Hello Max,
To the part two of your question.
I am no matematician either, but could it be that when you see the
mentioned plateau it is not actually a plateau, but one (or more) of
your parameters has a very small influence on the RSQ? Eg several order
of magnitudes smaller than others? 19.9809->....<keep basically idle
for some 100s of iterations>->19.97->19.5->
is really
19.9809->....<19.9809000040 -> 19.9809000036 -> 19.9809000003 .....
->19.97->19.5->
I am not too much into the details of the minimizing, but i seem to
recall it minimizes over one parameter at a time.
Is that a possibility?
Cheers
Soren
Fra: Max Belushkin
Sendt: on 30-11-2005 06:50
Til: address@hidden
Emne: [Help-gsl] On conjugate gradient algorithms in multidimentional
minimisation problems.
Hello list,
I apologize in advance for this rather long email, it is a collective
description of the common problem I have failed to gain an understanding
of, having tried for many months now.
Over the last couple of years, I have made some observations on
conjugate gradient algorithms that I would like to seek some advice
about. This experience is related to gsl-1.6 and gsl-1.7, as of late.
-- Part 1 --
The typical problem at hand is a parameter space of 20 dimensions or
more. That is, a chi-squared function is built, which is to be
minimized, that depends on 20 or more independent parameters passed to
the minimization routine.
The most common problem is the minimizer eventually bailing out with
an error of "iterations not progressing toward a solution" (the exact
message may be a bit different, I do not remember off-hand). Thus, I
took up to restarting the minimizer with
gsl_multimin_fdfminimizer_restart. However, it still does not help. Here
is what happens. If we take a toy sample from the examples, and modify
it a little, we get:
do {
tryagain:
iter++;
status = gsl_multimin_fdfminimizer_iterate(s);
if (status) {printf ("Restarting minimizer point 1\n");
gsl_fdfminimizer_restart(s); goto tryagain;};
status = gsl_multimin_test_gradient (s->gradient, 1e-3);
if (status == GSL_SUCCESS) { printf ("converged to minimum\n"); break;};
if (status!=GSL_CONTINUE) { gsl_fdfminimizer_restart(s); printf
("Restarted minimizer point 2\n"); status = GSL_CONTINUE;};
} while (status == GSL_CONTINUE && iter < 10000);
what happens is that we will always sit on "Restarting minimizer point
1", and status will always be "iterations not progressing toward a
solution". Removing the goto has the same effect, only I [without any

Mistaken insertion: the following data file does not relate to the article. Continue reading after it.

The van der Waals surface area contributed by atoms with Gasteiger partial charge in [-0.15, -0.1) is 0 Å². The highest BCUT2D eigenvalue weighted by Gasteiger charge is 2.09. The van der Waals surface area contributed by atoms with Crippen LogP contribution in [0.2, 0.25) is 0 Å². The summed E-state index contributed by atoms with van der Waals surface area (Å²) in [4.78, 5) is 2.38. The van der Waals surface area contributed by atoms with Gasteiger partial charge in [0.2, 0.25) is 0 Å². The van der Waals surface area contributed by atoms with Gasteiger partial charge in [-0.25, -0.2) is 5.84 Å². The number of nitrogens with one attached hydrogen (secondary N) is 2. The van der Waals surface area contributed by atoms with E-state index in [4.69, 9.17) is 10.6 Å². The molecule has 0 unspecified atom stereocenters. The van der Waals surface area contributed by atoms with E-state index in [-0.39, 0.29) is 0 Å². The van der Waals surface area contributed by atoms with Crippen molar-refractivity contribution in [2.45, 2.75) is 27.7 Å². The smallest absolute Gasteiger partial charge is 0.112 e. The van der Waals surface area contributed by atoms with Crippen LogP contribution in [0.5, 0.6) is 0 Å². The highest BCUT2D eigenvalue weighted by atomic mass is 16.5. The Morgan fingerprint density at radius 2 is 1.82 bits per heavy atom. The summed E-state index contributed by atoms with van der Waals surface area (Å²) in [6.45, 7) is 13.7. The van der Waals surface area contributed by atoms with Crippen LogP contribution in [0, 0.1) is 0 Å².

proof, just a feeling] believe it should also ruin the calls to
test_gradient in some way.
Now, if we remove the restart at point 1 and break there, then take
the parameter vector we ended up with, plug it in, and start the program
all over again, it will run for another 5000 iterations or so, then bail
out with the same error at the same point. Repeat. And repeat...
At this point, I was somehow thinking it may be an issue with my
parameter space. However, recently, my colleague, who has some code in
Fortran, asked me to come up with a C library employing GSL routines
that would minimize his problem, which is completely different from
mine, but the number of parameters is also large, around 15. So I came
up with a module that could be linked with a Fortran program, and the
exact same phenomenon appears there.
I must admit I am no huge expert in the mathematics underlying the
methods (Fletcher-Reeves, Polak-Ribiere and
Broyden-Fletcher-Goldfarb-Shanno give the exact same results, up to an
arbitrary constant in terms of the number of iterations), but I do know
they have to be restarted from time to time. I did things like "if (iter
% 50) gsl_fdfminimizer_restart(s)". No effect. So why does restarting
the iteration all over (restarting the program) from that point works,
and sometimes reduces the chi squared quite significantly over several
such runs? And is there any way to force the minimizer to keep going, or
have any more control over the convergence process?
-- Part 2 --
This is somewhat related to Part 1. If I look at the convergence by
the value chi squared takes per iteration, a typical [example] picture
looks like this:
50->30->20.1->20.0->19.99->19.981->19.9809->....<keep basically idle
for some 100s of iterations>->19.97->19.5->19.0->18.3->
17.8->17.79->....<hang here for another century>...->...
The iteration process shows huge plateaus. What can this be an
indication of? This is also very common and is seen on a wide range of
problems, thus I am assuming this is a well known fact. Perhaps someone
has a solution of speeding up the iteration and not sitting on those
plateaus where nothing seems to be happening much?
I apologize once again for the long email, and would be most grateful
for any help on this subject.
Thanks!
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